Low transmission loss halogen-free MLB material targets wireless base stations

July 06, 2017 // By Jean-Pierre Joosting
Panasonic Corporation has commercialized its "high thermal conductivity, low transmission loss halogen-free multi-layer circuit board material (Part No. R-5575)" intended for wireless base stations, and will launch mass production in August 2017.

Claiming to be the industry's first halogen-free multi-layer board material for RF power amplifiers, it is designed to contribute to compact-sizing and stable operation of wireless base stations.

In the fifth-generation mobile communication system ("5G"), currently being developed for implementation in 2020, data communication by a variety of equipment such as smartphones is predicted to require a much greater capacity and higher transmission rates. For 5G communication, demand for "small cells ", small base stations that can cover hot spots with high user demand, is expected to expand substantially. RF power amplifier boards used in compact-sized small cells will require a multi-layer structure to achieve further space saving in place of the current mainstream double-sided boards. The industry also requires multi-layer boards that can carry out high-speed communication in high frequency domains while providing low transmission losses as well as low heat generation. Panasonic's proprietary resin design technology has enabled the industry's first commercial production of multi-layer circuit board material for RF power amplifiers by providing halogen-free, low transmission loss and high thermal conductivity features that, up to this point, have represented a major technical barrier.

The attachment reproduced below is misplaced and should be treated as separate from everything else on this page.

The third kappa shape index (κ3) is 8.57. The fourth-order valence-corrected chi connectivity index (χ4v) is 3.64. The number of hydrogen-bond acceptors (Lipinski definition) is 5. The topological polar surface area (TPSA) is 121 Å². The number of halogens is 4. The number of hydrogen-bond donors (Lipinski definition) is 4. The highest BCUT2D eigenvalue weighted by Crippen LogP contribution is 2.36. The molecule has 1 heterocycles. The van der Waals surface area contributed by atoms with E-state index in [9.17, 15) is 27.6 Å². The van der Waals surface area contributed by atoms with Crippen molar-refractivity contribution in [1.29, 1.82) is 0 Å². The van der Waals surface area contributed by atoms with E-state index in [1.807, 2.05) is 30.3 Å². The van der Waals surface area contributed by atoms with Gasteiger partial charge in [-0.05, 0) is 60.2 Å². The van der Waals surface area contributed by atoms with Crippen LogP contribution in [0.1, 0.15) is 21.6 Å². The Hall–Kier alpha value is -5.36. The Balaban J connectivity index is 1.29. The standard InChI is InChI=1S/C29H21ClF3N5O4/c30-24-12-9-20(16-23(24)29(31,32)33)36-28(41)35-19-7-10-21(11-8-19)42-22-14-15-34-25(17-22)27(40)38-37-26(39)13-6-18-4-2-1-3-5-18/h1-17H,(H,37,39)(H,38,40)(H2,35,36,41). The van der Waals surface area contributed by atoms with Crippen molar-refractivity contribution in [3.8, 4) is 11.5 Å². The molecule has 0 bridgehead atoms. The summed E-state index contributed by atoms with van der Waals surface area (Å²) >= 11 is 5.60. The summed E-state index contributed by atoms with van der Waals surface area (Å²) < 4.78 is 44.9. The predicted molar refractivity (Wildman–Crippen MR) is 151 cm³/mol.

The material exhibits -20 dB/m transmission loss at 20 GHz. Thermal conductivity is  0.6 W/(m·K) – 1.5 times that of the Panasonic's conventional product – enabling effective dissipation of heat from hot components used on the power amplifier to provide reliable operation.

The material protects against deterioration of transmission characteristics in high-temperature environments, thereby contributing to the long-term durability of the base stations.Dielectric constant change rate is 1.0%, while dissipation factor change rate is 3.5% (1000 hours at 125°C). This is in contrast to dielectric constant change rate of current products of 3.0%, and issipation factor change rate of current products of 80% (1000 hours at 125°C).


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